Members of the royal family are attending a ‘Service of Hope’ commemorating the victims of the Westminster attack, which took place last month on 22nd March.
The brutal attack carried out by Khalid Masood left four people dead, including a policeman who was guarding Parliament, PC Keith Palmer.
The Duke and Duchess of Cambridge and Prince Harry have arrived at the service at Westminster Abbey, which is being called a “service of hope”. Also attending the event are the families of the victims, and members of the emergency services who were some of the first on hand when it occurred.
Today’s ceremony will mark the first time the families of the deceased have all come together in one place. The Duke, Duchess and Harry will later meet with the victim’s families, following the service. The victims of the attack included the policeman Keith Palmer, who was 48, Aysha Frade 44, who worked at a London college, retired window cleaner Leslie Rhodes, 75, from south London, and a tourist from Utah, Kurt Cochran, who was 54.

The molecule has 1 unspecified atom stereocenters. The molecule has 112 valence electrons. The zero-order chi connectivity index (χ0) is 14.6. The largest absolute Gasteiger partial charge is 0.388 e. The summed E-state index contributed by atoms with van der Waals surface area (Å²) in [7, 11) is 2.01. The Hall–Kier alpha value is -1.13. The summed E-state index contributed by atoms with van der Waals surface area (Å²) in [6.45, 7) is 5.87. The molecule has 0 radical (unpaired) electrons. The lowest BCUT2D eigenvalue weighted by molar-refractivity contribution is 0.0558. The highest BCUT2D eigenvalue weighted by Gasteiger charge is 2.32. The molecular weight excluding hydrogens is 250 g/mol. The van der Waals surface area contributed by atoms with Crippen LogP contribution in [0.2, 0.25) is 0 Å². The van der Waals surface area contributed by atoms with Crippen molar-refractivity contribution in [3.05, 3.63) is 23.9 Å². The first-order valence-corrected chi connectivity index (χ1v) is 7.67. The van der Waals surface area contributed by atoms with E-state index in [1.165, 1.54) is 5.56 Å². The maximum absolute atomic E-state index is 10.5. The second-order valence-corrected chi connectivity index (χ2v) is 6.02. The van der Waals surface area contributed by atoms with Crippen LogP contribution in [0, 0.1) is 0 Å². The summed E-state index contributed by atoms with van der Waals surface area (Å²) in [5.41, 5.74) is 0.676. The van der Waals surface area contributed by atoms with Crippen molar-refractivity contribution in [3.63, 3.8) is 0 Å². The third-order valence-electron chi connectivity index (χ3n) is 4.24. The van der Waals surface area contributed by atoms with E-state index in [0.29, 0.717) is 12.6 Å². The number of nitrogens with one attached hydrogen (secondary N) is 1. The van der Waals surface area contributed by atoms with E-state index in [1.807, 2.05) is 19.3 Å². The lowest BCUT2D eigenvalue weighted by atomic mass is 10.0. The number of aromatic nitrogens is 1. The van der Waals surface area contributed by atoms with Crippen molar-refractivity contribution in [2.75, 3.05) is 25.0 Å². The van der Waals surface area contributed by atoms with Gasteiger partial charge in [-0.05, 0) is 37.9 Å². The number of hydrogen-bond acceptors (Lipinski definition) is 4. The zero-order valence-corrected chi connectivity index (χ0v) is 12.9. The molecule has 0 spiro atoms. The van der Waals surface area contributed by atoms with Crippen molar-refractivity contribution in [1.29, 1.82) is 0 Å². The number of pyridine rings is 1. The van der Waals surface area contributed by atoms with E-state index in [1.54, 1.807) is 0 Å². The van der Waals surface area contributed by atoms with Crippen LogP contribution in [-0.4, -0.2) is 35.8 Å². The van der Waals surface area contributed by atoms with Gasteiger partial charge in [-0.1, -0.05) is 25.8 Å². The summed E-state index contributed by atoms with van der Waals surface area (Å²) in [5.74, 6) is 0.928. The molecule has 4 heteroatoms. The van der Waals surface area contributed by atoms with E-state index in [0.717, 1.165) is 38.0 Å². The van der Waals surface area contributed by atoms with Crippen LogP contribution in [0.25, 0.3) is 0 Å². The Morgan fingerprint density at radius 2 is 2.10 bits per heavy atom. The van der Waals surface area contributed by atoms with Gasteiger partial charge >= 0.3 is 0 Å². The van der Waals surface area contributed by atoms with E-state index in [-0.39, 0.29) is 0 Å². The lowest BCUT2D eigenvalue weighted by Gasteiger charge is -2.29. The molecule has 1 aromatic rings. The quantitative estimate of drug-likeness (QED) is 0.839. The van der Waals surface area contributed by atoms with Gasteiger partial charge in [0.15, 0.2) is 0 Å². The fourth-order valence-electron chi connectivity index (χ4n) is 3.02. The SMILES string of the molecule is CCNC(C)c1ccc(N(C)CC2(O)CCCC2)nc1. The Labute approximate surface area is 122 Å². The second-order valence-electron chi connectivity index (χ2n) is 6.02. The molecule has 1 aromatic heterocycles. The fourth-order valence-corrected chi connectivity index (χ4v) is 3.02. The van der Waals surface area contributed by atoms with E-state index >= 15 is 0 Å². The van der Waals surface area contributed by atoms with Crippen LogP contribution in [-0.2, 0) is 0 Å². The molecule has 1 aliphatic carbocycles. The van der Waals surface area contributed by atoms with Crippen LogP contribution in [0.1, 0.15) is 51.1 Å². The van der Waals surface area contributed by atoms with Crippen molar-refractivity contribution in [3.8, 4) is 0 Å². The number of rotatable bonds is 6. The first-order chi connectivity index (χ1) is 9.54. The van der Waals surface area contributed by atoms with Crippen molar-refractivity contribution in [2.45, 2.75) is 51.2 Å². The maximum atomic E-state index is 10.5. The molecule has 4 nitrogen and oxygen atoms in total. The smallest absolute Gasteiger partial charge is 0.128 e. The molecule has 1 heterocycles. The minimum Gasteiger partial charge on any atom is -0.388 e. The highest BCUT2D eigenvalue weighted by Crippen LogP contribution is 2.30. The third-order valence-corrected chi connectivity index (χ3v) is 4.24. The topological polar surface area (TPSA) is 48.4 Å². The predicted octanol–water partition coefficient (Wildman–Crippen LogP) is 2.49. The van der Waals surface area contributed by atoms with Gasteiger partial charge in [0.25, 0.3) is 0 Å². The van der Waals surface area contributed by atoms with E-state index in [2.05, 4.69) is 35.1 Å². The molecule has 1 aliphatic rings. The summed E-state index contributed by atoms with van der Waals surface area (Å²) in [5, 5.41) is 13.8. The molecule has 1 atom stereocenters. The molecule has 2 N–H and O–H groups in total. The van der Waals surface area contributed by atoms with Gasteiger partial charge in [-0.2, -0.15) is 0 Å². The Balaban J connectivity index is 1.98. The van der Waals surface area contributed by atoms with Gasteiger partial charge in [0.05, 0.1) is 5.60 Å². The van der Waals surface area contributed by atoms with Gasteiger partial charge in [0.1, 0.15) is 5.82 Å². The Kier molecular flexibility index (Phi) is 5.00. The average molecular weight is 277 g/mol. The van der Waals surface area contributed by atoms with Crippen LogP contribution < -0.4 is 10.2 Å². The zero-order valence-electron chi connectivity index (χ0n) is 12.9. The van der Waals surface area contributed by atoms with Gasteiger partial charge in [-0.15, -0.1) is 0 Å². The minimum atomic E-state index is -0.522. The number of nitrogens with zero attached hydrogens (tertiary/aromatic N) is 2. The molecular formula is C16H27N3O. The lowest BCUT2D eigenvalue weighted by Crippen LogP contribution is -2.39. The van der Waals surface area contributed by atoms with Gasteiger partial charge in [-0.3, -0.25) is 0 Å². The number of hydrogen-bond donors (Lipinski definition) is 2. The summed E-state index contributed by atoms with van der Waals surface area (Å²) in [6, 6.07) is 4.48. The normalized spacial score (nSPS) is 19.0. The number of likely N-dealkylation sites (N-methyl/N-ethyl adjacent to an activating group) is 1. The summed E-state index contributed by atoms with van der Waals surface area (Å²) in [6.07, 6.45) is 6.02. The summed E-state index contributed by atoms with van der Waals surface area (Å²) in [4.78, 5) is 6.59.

The Dean of Westminster the Very Reverend Dr John Hall, who will be conducting the memorial, has said that the royal family are a “focus of unity” for the nation following the attacks. Before heading in to the ceremony, Prince William, the future King, laid down a wreath in memory, whilst Catherine and Harry stood just behind him looking on. A note on the wreath reads “In memory of the innocent lives; lost to us all on 22nd March 2017.” The note is signed by William.
According to BBC correspondent Peter Hunt, the service is aiming to be full of hope, rather than a memorial. Reportedly, it will focus on the diverse nation of the United Kingdom, and will pray for protection from the “forces of division and hatred”
London major Sadiq Khan is also expected to make a speech at the ceremony.